Sight could be one of the five senses that we take for granted the most. The National Eye Institute (NIH) says more than 23 million Americans (age 18 and older) have never had an eye exam. That is why Healthy Vision Month is important. Started in 2003, the NIH promotes Healthy Vision Month to encourage us to make eye health a priority. This year the focus is women’s eye health. The NIH made it easy for you to recognize the occasion with five steps to keep your eyes healthy. Check these off your list and keep them in mind not just this month, but all year. Get a comprehensive dilated eye exam–Schedule a comprehensive dilated eye exam with your vision care provider. Some common eye diseases do not have early symptoms, but a comprehensive dilated eye exam can detect these diseases in the early stages. Use protective eyewear–Make sure you and your family are using protective eyewear during sports and other recreational activities. A good reminder now that the summer months are here. Also, when you are taking care of chores around the house or if you have a job that could pose a risk to your eyes, safety glasses can prevent injury. Know your family eye health history–Do some research and check in with your family members (parents, grandparents, aunts and uncles). Knowing if your family has vision problems or diseases will help determine if you are at high risk. Wear sunglasses–When you purchase sunglasses, pick a pair that blocks out 99-100% of UVA/UVB rays. The sun can have negative effects on your eyes. For example, extended UV exposure can cause cataracts. Live a healthy lifestyle–Your overall health affects the health of your eyes. More specifically, maintaining a healthy weight can reduce your risk of diabetes, which can lead to diabetic eye disease and vision loss. Other recommendations–consume healthy foods, refrain from smoking, and manage any chronic health conditions. All of these can be linked to your vision health. Now, participate even more with Healthy Vision Month–share this information with your family and friends. We’re happy you’re not taking your eyesight for granted.

How to Properly (or Improperly) Clean Your Eyeglasses

by MikeMeehan 5/16/2017 9:11 AM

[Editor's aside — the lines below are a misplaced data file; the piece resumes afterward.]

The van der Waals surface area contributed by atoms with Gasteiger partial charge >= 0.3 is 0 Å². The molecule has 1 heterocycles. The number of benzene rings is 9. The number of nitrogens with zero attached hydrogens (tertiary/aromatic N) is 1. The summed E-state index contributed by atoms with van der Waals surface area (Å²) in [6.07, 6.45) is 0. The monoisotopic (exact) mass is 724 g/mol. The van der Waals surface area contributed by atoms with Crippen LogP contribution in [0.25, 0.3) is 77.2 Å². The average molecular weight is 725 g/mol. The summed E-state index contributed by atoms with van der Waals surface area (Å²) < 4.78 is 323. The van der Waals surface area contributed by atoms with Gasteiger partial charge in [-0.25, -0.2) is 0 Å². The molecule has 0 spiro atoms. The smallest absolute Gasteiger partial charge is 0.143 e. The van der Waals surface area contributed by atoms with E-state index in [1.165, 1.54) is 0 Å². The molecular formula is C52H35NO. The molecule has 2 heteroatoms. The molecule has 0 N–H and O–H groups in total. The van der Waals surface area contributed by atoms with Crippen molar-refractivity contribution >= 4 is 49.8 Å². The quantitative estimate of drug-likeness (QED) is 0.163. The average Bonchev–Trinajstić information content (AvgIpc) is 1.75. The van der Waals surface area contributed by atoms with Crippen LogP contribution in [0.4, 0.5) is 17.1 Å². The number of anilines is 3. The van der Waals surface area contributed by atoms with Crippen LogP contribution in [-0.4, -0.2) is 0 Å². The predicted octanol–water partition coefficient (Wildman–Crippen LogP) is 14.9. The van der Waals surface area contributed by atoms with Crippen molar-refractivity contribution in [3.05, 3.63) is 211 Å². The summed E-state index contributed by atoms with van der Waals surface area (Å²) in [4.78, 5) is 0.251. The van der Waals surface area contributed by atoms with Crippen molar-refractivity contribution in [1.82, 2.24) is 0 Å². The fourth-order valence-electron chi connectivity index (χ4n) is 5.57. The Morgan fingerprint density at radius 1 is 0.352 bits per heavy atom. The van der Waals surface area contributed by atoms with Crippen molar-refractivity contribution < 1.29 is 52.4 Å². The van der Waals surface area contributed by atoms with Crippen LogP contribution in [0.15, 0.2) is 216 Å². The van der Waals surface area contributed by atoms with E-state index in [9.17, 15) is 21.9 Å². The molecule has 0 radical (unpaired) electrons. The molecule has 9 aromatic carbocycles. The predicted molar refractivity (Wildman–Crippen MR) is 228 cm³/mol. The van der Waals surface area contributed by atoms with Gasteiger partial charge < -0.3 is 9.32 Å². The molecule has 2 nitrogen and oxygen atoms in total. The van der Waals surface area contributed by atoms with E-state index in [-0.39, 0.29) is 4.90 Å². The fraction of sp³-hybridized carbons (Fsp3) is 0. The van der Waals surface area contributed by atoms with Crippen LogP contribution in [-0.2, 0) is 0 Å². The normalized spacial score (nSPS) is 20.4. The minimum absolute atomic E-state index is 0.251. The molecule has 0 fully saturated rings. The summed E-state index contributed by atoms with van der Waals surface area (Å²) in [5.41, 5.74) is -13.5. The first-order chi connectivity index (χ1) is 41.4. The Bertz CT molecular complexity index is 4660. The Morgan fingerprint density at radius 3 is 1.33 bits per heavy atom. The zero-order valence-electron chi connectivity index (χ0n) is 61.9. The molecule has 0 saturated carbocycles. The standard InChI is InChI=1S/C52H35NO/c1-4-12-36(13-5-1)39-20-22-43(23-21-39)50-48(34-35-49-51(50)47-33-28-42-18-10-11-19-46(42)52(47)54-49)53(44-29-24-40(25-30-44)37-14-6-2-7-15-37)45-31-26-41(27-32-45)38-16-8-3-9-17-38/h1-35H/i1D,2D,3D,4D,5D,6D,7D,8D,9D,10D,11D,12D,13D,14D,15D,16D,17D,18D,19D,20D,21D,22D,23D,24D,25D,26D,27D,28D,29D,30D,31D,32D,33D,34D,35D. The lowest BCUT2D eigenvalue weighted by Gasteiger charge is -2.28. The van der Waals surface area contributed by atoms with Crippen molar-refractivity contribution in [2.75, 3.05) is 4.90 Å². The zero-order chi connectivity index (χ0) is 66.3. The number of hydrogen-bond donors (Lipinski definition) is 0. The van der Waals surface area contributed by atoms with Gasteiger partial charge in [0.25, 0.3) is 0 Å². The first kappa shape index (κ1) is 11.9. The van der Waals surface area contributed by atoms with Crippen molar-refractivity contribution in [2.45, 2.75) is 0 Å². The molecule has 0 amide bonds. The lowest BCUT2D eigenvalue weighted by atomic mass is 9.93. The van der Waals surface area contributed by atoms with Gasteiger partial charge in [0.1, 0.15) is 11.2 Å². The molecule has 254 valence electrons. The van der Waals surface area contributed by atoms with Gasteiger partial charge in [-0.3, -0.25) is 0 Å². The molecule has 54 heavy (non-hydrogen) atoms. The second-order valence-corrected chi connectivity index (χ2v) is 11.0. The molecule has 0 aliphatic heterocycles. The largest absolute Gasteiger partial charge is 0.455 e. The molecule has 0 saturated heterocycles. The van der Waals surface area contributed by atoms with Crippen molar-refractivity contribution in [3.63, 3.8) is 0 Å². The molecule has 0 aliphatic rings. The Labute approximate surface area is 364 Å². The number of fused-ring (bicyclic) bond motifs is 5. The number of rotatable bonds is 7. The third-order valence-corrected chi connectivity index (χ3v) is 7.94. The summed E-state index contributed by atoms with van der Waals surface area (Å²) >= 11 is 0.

Lately, you started wearing glasses a bit more often or maybe all the time. You found a fantastic pair of frames, and road signs are clear again! Whether you are new to the joys of wearing glasses or a seasoned wearer, you’re probably well aware of the frequent bother of keeping your vision clear of specks and smudges on your lenses. And maybe you often breathe on your glasses and grab the bottom of your shirt to wipe them clean. Turns out, that’s a bad idea! Read on for the proper (and improper) ways to clean your eyeglasses. Don’t spit or exhale! I’ve seen lots of people do it, but you can’t assume these tactics are free of bacteria or particles. You can use eyeglass cleaner spray, but if you don’t have that available, use lukewarm tap water. You can also use a tiny amount of safe dishwashing soap.  Do your best to not wipe your lenses when they are dry. Water might not always be accessible, but debris already on the surface of your lenses can cause scratches when you clean them. Pre-moistened lens wipes are also an option. Resist using your shirt, despite the convenience. There are microfiber cloths specifically made for cleaning lenses. Using a tissue, paper towel or other material could scratch the surface. If you don’t have a microfiber cloth for eyewear, be sure to use a clean, soft cotton cloth. Make a visit to your eye care provider. They may be able to give some recommendations or provide a more thorough cleaning. Start the habit of cleaning your glasses every day. Since they are an investment, and you love your new frames, keep them as long as you can. These tips will help their longevity. Look for other tips caring for your eyeglasses in upcoming blogs.